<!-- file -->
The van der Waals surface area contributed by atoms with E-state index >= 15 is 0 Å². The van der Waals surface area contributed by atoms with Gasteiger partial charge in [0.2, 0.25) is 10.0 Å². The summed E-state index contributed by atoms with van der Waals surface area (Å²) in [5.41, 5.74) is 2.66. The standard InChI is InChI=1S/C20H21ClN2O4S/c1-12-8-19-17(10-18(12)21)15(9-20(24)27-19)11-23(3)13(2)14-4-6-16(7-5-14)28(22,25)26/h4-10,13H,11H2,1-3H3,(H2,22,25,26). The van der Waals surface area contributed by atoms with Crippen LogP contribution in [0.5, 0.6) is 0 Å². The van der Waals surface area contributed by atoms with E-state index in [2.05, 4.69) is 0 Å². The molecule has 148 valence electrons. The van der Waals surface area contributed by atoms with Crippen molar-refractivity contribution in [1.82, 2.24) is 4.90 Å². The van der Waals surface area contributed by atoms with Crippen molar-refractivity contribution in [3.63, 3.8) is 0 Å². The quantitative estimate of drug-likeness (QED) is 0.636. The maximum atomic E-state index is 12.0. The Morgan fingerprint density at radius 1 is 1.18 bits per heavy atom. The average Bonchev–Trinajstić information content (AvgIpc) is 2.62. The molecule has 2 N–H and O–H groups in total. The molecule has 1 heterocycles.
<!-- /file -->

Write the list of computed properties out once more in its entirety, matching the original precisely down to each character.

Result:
The van der Waals surface area contributed by atoms with E-state index >= 15 is 0 Å². The van der Waals surface area contributed by atoms with Gasteiger partial charge in [0.2, 0.25) is 10.0 Å². The summed E-state index contributed by atoms with van der Waals surface area (Å²) in [5.41, 5.74) is 2.66. The standard InChI is InChI=1S/C20H21ClN2O4S/c1-12-8-19-17(10-18(12)21)15(9-20(24)27-19)11-23(3)13(2)14-4-6-16(7-5-14)28(22,25)26/h4-10,13H,11H2,1-3H3,(H2,22,25,26). The van der Waals surface area contributed by atoms with Crippen LogP contribution in [0.5, 0.6) is 0 Å². The van der Waals surface area contributed by atoms with E-state index in [2.05, 4.69) is 0 Å². The molecule has 148 valence electrons. The van der Waals surface area contributed by atoms with Crippen molar-refractivity contribution in [1.82, 2.24) is 4.90 Å². The van der Waals surface area contributed by atoms with Crippen molar-refractivity contribution in [3.63, 3.8) is 0 Å². The quantitative estimate of drug-likeness (QED) is 0.636. The maximum atomic E-state index is 12.0. The Morgan fingerprint density at radius 1 is 1.18 bits per heavy atom. The average Bonchev–Trinajstić information content (AvgIpc) is 2.62. The molecule has 2 N–H and O–H groups in total. The molecule has 1 heterocycles.